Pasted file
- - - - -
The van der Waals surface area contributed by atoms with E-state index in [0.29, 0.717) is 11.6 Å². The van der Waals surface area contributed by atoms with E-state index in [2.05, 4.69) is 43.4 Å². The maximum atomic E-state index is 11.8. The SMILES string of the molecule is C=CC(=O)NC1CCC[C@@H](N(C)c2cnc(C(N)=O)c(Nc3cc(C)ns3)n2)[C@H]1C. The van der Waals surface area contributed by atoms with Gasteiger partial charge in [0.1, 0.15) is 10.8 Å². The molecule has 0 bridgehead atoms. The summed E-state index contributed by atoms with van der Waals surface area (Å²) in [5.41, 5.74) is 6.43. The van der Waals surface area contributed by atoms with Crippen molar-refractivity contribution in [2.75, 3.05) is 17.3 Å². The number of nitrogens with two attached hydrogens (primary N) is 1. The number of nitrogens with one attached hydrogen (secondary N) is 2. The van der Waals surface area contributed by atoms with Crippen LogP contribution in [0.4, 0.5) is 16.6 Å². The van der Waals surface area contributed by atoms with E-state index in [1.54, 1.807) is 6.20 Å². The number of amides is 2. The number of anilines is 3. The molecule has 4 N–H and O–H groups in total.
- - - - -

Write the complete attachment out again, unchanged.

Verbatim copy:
The van der Waals surface area contributed by atoms with E-state index in [0.29, 0.717) is 11.6 Å². The van der Waals surface area contributed by atoms with E-state index in [2.05, 4.69) is 43.4 Å². The maximum atomic E-state index is 11.8. The SMILES string of the molecule is C=CC(=O)NC1CCC[C@@H](N(C)c2cnc(C(N)=O)c(Nc3cc(C)ns3)n2)[C@H]1C. The van der Waals surface area contributed by atoms with Gasteiger partial charge in [0.1, 0.15) is 10.8 Å². The molecule has 0 bridgehead atoms. The summed E-state index contributed by atoms with van der Waals surface area (Å²) in [5.41, 5.74) is 6.43. The van der Waals surface area contributed by atoms with Crippen molar-refractivity contribution in [2.75, 3.05) is 17.3 Å². The number of nitrogens with two attached hydrogens (primary N) is 1. The number of nitrogens with one attached hydrogen (secondary N) is 2. The van der Waals surface area contributed by atoms with Crippen LogP contribution in [0.4, 0.5) is 16.6 Å². The van der Waals surface area contributed by atoms with E-state index in [1.54, 1.807) is 6.20 Å². The number of amides is 2. The number of anilines is 3. The molecule has 4 N–H and O–H groups in total.